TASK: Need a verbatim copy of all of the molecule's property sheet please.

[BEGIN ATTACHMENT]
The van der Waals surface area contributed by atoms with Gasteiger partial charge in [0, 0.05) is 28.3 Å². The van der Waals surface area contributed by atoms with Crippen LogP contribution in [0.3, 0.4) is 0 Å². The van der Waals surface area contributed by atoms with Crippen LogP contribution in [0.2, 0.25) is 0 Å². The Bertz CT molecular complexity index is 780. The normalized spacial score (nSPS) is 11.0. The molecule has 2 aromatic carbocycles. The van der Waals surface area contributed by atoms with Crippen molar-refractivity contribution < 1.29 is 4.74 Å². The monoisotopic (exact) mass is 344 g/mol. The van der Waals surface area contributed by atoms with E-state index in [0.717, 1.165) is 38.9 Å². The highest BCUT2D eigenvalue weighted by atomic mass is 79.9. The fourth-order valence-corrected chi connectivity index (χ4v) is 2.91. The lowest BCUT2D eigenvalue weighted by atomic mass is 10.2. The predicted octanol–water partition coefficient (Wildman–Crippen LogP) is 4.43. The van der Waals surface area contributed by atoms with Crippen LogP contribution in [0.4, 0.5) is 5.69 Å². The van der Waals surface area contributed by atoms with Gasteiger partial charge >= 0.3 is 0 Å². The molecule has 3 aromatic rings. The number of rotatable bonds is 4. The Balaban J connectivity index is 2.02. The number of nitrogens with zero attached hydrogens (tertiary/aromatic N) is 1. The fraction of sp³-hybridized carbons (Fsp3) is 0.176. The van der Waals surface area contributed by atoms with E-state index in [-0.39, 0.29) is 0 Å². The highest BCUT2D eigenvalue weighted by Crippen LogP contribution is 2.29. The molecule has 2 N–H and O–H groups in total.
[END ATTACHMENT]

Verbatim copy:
The van der Waals surface area contributed by atoms with Gasteiger partial charge in [0, 0.05) is 28.3 Å². The van der Waals surface area contributed by atoms with Crippen LogP contribution in [0.3, 0.4) is 0 Å². The van der Waals surface area contributed by atoms with Crippen LogP contribution in [0.2, 0.25) is 0 Å². The Bertz CT molecular complexity index is 780. The normalized spacial score (nSPS) is 11.0. The molecule has 2 aromatic carbocycles. The van der Waals surface area contributed by atoms with Crippen molar-refractivity contribution < 1.29 is 4.74 Å². The monoisotopic (exact) mass is 344 g/mol. The van der Waals surface area contributed by atoms with E-state index in [0.717, 1.165) is 38.9 Å². The highest BCUT2D eigenvalue weighted by atomic mass is 79.9. The fourth-order valence-corrected chi connectivity index (χ4v) is 2.91. The lowest BCUT2D eigenvalue weighted by atomic mass is 10.2. The predicted octanol–water partition coefficient (Wildman–Crippen LogP) is 4.43. The van der Waals surface area contributed by atoms with Crippen LogP contribution in [0.4, 0.5) is 5.69 Å². The van der Waals surface area contributed by atoms with Gasteiger partial charge >= 0.3 is 0 Å². The molecule has 3 aromatic rings. The number of rotatable bonds is 4. The Balaban J connectivity index is 2.02. The number of nitrogens with zero attached hydrogens (tertiary/aromatic N) is 1. The fraction of sp³-hybridized carbons (Fsp3) is 0.176. The van der Waals surface area contributed by atoms with E-state index in [-0.39, 0.29) is 0 Å². The highest BCUT2D eigenvalue weighted by Crippen LogP contribution is 2.29. The molecule has 2 N–H and O–H groups in total.